As mentioned in the post above, using a ".NET" data source, you can do almost anything. What took the most time to figure out was how to pass a value from one line to another line. That might have been the key item that dictated using a .NET source.

    Doable? Yes.

    Recommended as best option? No.

    FYI, I never did complete the process. I was only trying to prove that it could be done.



    Alvin Ramard
    Memphis PASS Chapter[/url]

    All my SSC forum answers come with a money back guarantee. If you didn't like the answer then I'll gladly refund what you paid for it.

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  • Tim Wolf

    SSC Enthusiast

    Points: 112

    For HL7 take a look at Mirthconnect.

  • samp.silvercreek

    Ten Centuries

    Points: 1160

    I'm tasked with creating SSIS packages that import and export data to an ERP system as sales orders and invoices.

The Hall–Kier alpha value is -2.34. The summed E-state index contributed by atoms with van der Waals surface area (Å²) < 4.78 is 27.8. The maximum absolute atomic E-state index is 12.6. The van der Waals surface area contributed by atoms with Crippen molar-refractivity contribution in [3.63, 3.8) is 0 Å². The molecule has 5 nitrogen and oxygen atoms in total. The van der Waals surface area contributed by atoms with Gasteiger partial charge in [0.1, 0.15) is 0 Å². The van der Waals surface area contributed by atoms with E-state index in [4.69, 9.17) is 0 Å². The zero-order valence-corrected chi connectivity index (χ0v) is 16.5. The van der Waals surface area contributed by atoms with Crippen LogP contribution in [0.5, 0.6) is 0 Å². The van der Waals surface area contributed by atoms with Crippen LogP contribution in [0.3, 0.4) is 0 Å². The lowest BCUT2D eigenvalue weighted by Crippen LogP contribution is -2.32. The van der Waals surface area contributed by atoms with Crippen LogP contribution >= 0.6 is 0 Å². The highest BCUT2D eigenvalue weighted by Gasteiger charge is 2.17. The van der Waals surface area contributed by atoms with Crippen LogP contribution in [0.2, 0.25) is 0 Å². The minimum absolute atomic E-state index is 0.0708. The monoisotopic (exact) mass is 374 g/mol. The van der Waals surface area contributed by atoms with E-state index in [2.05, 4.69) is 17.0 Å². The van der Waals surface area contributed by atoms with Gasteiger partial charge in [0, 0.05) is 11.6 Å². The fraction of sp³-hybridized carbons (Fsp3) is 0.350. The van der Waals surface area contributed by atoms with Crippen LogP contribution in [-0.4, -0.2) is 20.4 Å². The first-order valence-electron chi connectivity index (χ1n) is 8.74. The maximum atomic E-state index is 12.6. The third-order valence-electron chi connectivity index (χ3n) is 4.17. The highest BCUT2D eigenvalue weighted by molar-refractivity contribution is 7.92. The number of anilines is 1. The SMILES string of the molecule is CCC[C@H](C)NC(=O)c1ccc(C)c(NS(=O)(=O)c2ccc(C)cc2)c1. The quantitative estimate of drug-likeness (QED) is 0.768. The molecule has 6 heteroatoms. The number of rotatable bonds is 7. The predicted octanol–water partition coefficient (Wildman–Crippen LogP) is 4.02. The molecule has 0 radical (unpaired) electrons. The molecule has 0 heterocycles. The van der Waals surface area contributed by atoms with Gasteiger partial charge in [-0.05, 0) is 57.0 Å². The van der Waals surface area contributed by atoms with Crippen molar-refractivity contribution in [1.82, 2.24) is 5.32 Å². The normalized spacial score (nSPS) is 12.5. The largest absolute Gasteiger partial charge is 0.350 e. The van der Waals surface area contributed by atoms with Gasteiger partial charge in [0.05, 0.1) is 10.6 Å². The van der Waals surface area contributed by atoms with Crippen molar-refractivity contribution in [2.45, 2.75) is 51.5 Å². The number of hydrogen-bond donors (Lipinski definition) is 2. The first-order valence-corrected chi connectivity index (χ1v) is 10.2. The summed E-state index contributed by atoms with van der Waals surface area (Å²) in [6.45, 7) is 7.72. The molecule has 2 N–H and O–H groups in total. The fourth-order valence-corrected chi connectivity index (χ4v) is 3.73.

While I'm very familiar with using flat files in SSIS, my latest project requires me to consume and produce Ansi X12 files.  Specifically, I need to import 850 (purchase orders) and export 810 (invoice) files, along with possibly needing to export a couple of others.

    Along with the obligatory advice of  "DON'T!!!", my research has turned up numerous tools with price tags that make them impossible to consider, and a couple of free/open-source solutions that work as pre/post-processing parsers, translating between X12 and various flat file formats.  The ones I found are:

    Neither of these have been updated in a couple of years.  Has anyone tried them?

    Does anyone know of a solution that is being actively developed?  Or any other low/no-cost X12/SSIS solution?

  • TheSQLGuru

    SSC Guru

    Points: 134017

    samp.silvercreek - Tuesday, July 25, 2017 10:42 AM

    I'm tasked with creating SSIS packages that import and export data to an ERP system as sales orders and invoices.

    While I'm very familiar with using flat files in SSIS, my latest project requires me to consume and produce Ansi X12 files.  Specifically, I need to import 850 (purchase orders) and export 810 (invoice) files, along with possibly needing to export a couple of others.